ML: The only other change to the exams deal with those who do not pass the original exam. Level 2, 3 and 4 officials will now be able to complete their retake exam 24 hours after failing their original exam. Level 1 officials will still need to wait seven days as we want them to slow down and take some time reviewing the rules so they can gain a better understanding and improve their chances for success on the ice.
USAH: What changes, if any, have been made to the seminars? Are all officials still required to attend a seminar each season?
ML: Yes, except for Tenured Officials, all officials are required to attend a seminar for the level that they apply for each season. So, a Level 1 official must attend a Level 1 seminar, Level 2 attends a Level 2 and then Level 3 and 4 seminars will be combined as one seminar in many cases.
Level 1 officials are strongly encouraged to attend a seminar in their own area and most areas will mainly conduct in-person Level 1 seminars. Although there will be some hybrid Level 1 seminars with both a virtual and in-person component, the key here is that every Level 1 official is required to attend a Level 1 seminar ice session. This may require some additional coordination of scheduling for these new officials, but the reality is this on-ice practice is so critical to any future success they may have on the ice that the RICs feel it is critical that the ice session is part of their educational experience.
Level 2 seminars will also include an on-ice component that Level 2 officials need to be aware of when they plan their seminar attendance. The vast majority of Level 3 and Level 4 seminars will be virtual and officials are encouraged to attend a seminar at a date and time that is convenient for them.
USAH: Have there been any changes to the curriculum for the various levels?
ML: The curriculum for each level was standardized prior to last season and is something that will continue to be updated on an annual basis. The specific presentations, along with the video examples, have all been developed in a manner that provides valuable information specific to each level with new presentations and updated video examples being used to keep things fresh and relevant. In addition, the seminar curriculum has been coordinated with the online modules to minimize duplication and to diversify the required education for each level.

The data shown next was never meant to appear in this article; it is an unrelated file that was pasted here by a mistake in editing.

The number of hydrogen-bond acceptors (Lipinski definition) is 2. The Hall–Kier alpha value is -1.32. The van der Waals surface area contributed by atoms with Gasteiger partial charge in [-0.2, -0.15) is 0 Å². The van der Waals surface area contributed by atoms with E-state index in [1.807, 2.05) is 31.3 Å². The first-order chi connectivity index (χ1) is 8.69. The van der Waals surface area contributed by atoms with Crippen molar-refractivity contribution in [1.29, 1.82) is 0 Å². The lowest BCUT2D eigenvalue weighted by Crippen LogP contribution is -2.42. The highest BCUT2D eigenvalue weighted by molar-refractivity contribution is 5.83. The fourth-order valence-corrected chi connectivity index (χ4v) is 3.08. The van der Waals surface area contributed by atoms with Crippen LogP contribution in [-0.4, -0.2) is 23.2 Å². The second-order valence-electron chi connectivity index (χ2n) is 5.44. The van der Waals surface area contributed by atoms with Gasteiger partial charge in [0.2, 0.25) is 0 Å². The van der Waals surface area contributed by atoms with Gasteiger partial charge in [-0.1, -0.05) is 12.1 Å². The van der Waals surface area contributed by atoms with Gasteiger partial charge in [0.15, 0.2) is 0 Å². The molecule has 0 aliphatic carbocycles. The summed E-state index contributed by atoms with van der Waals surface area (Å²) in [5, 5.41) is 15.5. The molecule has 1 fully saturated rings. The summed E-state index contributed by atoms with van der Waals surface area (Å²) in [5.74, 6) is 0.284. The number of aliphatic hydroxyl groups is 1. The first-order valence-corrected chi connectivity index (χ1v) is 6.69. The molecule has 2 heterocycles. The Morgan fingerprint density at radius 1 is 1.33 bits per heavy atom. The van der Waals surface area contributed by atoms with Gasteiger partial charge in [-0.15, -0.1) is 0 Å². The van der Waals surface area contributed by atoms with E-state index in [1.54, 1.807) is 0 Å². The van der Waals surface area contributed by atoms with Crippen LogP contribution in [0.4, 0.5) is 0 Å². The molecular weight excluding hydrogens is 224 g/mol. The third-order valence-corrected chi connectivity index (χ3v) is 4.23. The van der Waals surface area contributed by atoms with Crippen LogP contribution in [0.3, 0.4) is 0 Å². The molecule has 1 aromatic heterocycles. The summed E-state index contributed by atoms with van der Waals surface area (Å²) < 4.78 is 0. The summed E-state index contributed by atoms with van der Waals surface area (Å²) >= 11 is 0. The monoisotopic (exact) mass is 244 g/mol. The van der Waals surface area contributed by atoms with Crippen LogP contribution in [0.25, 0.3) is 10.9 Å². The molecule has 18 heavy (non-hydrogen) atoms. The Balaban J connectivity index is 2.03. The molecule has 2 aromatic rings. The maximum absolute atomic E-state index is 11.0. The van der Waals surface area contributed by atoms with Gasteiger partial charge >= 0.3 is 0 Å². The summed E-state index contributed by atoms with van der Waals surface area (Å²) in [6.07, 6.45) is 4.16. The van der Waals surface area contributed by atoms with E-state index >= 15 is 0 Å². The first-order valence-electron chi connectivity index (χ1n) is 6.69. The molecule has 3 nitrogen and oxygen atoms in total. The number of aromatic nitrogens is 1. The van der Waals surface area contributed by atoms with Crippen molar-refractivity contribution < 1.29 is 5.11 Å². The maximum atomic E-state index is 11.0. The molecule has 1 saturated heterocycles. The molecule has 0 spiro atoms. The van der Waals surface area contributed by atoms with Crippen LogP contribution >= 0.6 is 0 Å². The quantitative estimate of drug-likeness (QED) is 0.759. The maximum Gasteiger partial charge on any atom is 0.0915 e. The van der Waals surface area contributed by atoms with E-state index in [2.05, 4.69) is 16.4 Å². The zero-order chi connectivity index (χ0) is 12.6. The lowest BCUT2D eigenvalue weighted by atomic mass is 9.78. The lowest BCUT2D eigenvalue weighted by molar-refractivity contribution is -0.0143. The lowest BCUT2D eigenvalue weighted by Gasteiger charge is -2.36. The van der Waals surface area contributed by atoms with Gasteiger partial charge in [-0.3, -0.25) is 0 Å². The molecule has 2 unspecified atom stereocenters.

USAH: How about SafeSport and Screening – any changes to those requirements?
ML: The background screening process will remain the same as USA Hockey is required to conduct a national screen every two years on any official who is 18 years of age as of June 1 of the registration year (in this case 2022). Both the background screen and the SafeSport training are mandated by the United States Olympic and Paralympic Committee (USOPC) per the Amateur Sports Act initiated by Congress.
For SafeSport, any official who was born in 2005, or earlier, is required to complete SafeSport training on a yearly basis. This may include the full training or refresher training that is managed by the US Center for SafeSport. Although it will not have an impact on registration for this season, there was a change in SafeSport that has been made where the training will only be valid for a 12-month period of time and it not consistent with an overlapping season. This will be addressed during the summer of 2023.
USAH: Are there any other changes or areas of emphasis that you want officials to be aware of?
ML: A significant part of the discussions that took place with the RICs focused on the importance mentoring plays in the success and, ultimately, the retention of brand-new officials. USA Hockey loses 50% of our new officials every season and improving that retention rate by just 15% will result in 1,000 additional experienced officials joining our ranks each year. We need to do a better job of bringing new officials into the fold and then supporting them in ways that sets them up for a successful and rewarding experience. The RICs feel strongly the best way to positively impact this issue is through mentoring.
Experienced officials should expect to receive information later this summer that outlines expectations of a formal Mentor Program and asking them to volunteer their time and expertise to become involved as a mentor. Once we have established a pool of officials that are willing to contribute in this way to the next generation of officials, they will be assigned a group of new officials they can reach out to and guide them through the registration process, seminar attendance, assistance in completing the open book exam and reaching out to prospective assignors when the time has come they are ready to work games. Once they have stepped on the ice, that mentor can continue to be a valuable resource for the new official and provide the necessary support needed to be successful. We will also be encouraging local clubs, assignors and officials’ groups to implement Shadow Programs that will complement the Mentor Program and positively enhance the officials’ experience even more.
With everyone working together towards a common goal, USA Hockey can become a leader in addressing the officiating crisis while providing a positive experience to our next generation of officials.